30 August 2022
Bulb collapsed in Autumn 2021, the largest of a string of private energy suppliers who folded as the energy crisis began. To prevent their customers being left in the dark, the government stepped in - and is planning to spend billions propping it up.
A year later and millions across the UK face a potentially deadly winter as bills have risen dramatically. Many will struggle even with the government's current measures, which cap bills at an average of £2,500 per household. The energy price cap has still more than doubled since 2021. And ultimately, the excessive profits of the big energy companies are being protected at our expense, as they are handed taxpayer money.
Right now, many people are asking what can be done to protect those on low and middle incomes from feeling the squeeze of the cost of living crisis and doubled bills. But the 66% of the public who support bringing energy into public ownership already have the answer.
Here are the top 3 reasons why the government should nationalise Bulb now:
1. A public supplier could REALLY keep bills down
Public energy suppliers have the power to protect us from rising bills. If nationalised, Bulb could treat energy as the vital public necessity that it is, rather than as a source of profit for shareholders. It could set a maximum percentage increase for bills, shouldering the costs instead of passing them on to millions who simply can’t afford to pay. The company could also set a social tariff capped at a percentage of income, and all UK bill payers could have the option of switching over.
How do we know this would work? For many countries, public energy suppliers are part of normal life - and are currently being used to protect households from the astronomical prices we’re facing in the UK. For example, the French government owns a majority of the energy supplier EDF, meaning they have been able to cap energy price rises to 4%. Compare this to the UK, where we’re facing an 80% rise, which by January could reach a staggering £5,386 a year.
And it’s not just France. Two thirds of the German and Italian populations are also served by public sector energy suppliers. Even in the USA, most households use state-owned energy suppliers. For example, Los Angeles’ energy system is run as a 100% municipally owned company, which managed to keep the lights on in the city throughout California’s dramatic energy crisis in 2000.
2. Bail outs benefit shareholders at the public’s expense
The government is on course to spend £2.2 billion propping up Bulb, covering the company’s operating losses following its collapse in 2021. They are now potentially going to waste a further £1bn of taxpayer’s money on another private company, Octopus, paying them to take it over.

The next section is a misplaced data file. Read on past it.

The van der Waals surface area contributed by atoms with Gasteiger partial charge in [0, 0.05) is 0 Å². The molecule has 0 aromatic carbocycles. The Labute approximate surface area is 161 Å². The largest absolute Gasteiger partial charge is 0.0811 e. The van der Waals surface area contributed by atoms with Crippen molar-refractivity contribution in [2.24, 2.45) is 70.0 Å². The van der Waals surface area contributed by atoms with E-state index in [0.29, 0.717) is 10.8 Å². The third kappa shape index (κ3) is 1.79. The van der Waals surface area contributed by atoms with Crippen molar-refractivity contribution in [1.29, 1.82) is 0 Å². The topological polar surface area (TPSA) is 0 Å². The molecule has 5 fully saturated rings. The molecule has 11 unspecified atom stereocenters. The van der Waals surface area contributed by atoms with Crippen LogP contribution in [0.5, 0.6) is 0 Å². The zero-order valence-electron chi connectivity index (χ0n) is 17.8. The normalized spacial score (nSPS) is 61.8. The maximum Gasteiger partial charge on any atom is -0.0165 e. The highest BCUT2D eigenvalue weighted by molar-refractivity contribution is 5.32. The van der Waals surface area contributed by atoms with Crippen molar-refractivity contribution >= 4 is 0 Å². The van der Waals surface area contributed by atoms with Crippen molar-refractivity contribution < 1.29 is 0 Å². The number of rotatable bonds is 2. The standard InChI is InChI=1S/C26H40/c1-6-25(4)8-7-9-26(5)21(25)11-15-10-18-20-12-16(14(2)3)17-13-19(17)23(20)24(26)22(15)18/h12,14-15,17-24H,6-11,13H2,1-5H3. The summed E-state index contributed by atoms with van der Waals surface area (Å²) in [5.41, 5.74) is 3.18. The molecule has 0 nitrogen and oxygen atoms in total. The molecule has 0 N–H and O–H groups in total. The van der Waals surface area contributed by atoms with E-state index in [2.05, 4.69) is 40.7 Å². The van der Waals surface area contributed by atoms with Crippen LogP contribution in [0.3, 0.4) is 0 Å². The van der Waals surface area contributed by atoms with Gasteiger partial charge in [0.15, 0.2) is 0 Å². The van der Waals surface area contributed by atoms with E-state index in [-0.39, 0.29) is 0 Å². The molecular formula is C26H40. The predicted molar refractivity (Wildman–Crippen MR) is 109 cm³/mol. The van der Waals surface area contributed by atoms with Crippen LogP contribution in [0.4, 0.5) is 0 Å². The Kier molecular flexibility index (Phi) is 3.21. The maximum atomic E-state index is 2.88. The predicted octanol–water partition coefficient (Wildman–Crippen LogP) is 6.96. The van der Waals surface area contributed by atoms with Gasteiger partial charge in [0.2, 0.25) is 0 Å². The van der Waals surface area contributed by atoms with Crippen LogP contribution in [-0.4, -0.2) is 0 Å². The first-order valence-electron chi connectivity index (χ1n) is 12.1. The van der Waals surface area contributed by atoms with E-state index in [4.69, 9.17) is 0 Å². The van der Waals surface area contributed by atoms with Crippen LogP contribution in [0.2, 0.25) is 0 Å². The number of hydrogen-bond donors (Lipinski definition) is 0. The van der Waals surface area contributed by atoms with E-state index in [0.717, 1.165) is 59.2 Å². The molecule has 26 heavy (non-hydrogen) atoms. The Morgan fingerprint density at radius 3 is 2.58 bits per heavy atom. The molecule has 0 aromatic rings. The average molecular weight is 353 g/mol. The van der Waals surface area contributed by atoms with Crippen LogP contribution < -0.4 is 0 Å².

But Bulb is already effectively in public hands, without shareholders to buy out. Rather than throwing even more public money down the drain, to persuade another private company to take on its 1.7 million customers, the government could use this as the basis for a new publicly owned energy supply company. It’s a no brainer.
And Bulb isn't the only company to fail - it's just been the largest so far. Since January 2021, 31 energy companies have gone bust, and nearly 6 million people have been displaced by their energy supplier collapsing in the last 4 years alone. When this happens, Ofgem has to step in and find people a new private supplier company to ensure that households aren't left without energy in the interim. This often means being moved onto a much higher tariff, without any choice in the matter. With Bulb as a new public entitiy, it would be able to absorb any failing companies and look after displaced bill-payers, rather than charging a premium.
3. In public hands, Bulb could help prevent future crises
While we’re facing the energy and cost of living crisis, we’re also feeling the effects of the climate emergency. Both of these crises highlight the urgent need for a transition to renewable energy.
9 out of 10 of the countries leading the energy transition to renewables are able to do this because they have a publicly owned energy generation company. With Bulb in public ownership, the government could take it one step further, setting it up to generate renewable energy as well as supplying it. This would result in more income, which could be used to keep bills down while helping set up an energy system fit for the future.
Not only would this support a green transition, moving us towards a fossil free future, but by generating more local energy through wind, water and solar, the UK could become more self-sufficient: less reliant on volatile oil and gas prices and therefore more sheltered from future price hikes.